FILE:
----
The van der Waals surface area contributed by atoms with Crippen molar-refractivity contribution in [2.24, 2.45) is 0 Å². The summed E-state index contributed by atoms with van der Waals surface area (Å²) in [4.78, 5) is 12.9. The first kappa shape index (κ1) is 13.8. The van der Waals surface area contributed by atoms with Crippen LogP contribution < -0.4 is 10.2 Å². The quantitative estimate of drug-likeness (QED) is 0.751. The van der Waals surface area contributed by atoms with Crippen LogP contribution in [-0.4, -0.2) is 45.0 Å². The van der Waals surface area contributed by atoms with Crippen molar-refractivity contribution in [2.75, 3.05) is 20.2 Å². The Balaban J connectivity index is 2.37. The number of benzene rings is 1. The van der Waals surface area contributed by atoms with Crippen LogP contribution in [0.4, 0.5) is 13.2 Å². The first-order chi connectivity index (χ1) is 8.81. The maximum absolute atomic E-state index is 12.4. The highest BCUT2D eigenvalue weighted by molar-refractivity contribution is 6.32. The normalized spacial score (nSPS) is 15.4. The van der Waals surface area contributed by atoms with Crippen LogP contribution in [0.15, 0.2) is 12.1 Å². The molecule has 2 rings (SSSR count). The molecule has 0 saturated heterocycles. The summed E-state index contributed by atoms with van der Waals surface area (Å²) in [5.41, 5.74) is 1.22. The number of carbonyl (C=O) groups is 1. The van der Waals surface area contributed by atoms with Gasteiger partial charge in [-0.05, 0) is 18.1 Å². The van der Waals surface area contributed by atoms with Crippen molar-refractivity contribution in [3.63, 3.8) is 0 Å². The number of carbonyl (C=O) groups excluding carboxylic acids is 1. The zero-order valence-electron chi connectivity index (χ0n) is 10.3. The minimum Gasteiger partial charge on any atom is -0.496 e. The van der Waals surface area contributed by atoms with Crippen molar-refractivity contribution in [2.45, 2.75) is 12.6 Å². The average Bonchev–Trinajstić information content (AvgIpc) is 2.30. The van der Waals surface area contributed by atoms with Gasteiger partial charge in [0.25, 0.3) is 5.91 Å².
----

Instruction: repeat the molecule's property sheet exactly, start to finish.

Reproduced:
The van der Waals surface area contributed by atoms with Crippen molar-refractivity contribution in [2.24, 2.45) is 0 Å². The summed E-state index contributed by atoms with van der Waals surface area (Å²) in [4.78, 5) is 12.9. The first kappa shape index (κ1) is 13.8. The van der Waals surface area contributed by atoms with Crippen LogP contribution < -0.4 is 10.2 Å². The quantitative estimate of drug-likeness (QED) is 0.751. The van der Waals surface area contributed by atoms with Crippen LogP contribution in [-0.4, -0.2) is 45.0 Å². The van der Waals surface area contributed by atoms with Crippen molar-refractivity contribution in [2.75, 3.05) is 20.2 Å². The Balaban J connectivity index is 2.37. The number of benzene rings is 1. The van der Waals surface area contributed by atoms with Crippen LogP contribution in [0.4, 0.5) is 13.2 Å². The first-order chi connectivity index (χ1) is 8.81. The maximum absolute atomic E-state index is 12.4. The highest BCUT2D eigenvalue weighted by molar-refractivity contribution is 6.32. The normalized spacial score (nSPS) is 15.4. The van der Waals surface area contributed by atoms with Crippen LogP contribution in [0.15, 0.2) is 12.1 Å². The molecule has 2 rings (SSSR count). The molecule has 0 saturated heterocycles. The summed E-state index contributed by atoms with van der Waals surface area (Å²) in [5.41, 5.74) is 1.22. The number of carbonyl (C=O) groups is 1. The van der Waals surface area contributed by atoms with Gasteiger partial charge in [-0.05, 0) is 18.1 Å². The van der Waals surface area contributed by atoms with Crippen molar-refractivity contribution in [3.63, 3.8) is 0 Å². The number of carbonyl (C=O) groups excluding carboxylic acids is 1. The zero-order valence-electron chi connectivity index (χ0n) is 10.3. The minimum Gasteiger partial charge on any atom is -0.496 e. The van der Waals surface area contributed by atoms with Crippen molar-refractivity contribution in [2.45, 2.75) is 12.6 Å². The average Bonchev–Trinajstić information content (AvgIpc) is 2.30. The van der Waals surface area contributed by atoms with Gasteiger partial charge in [0.25, 0.3) is 5.91 Å².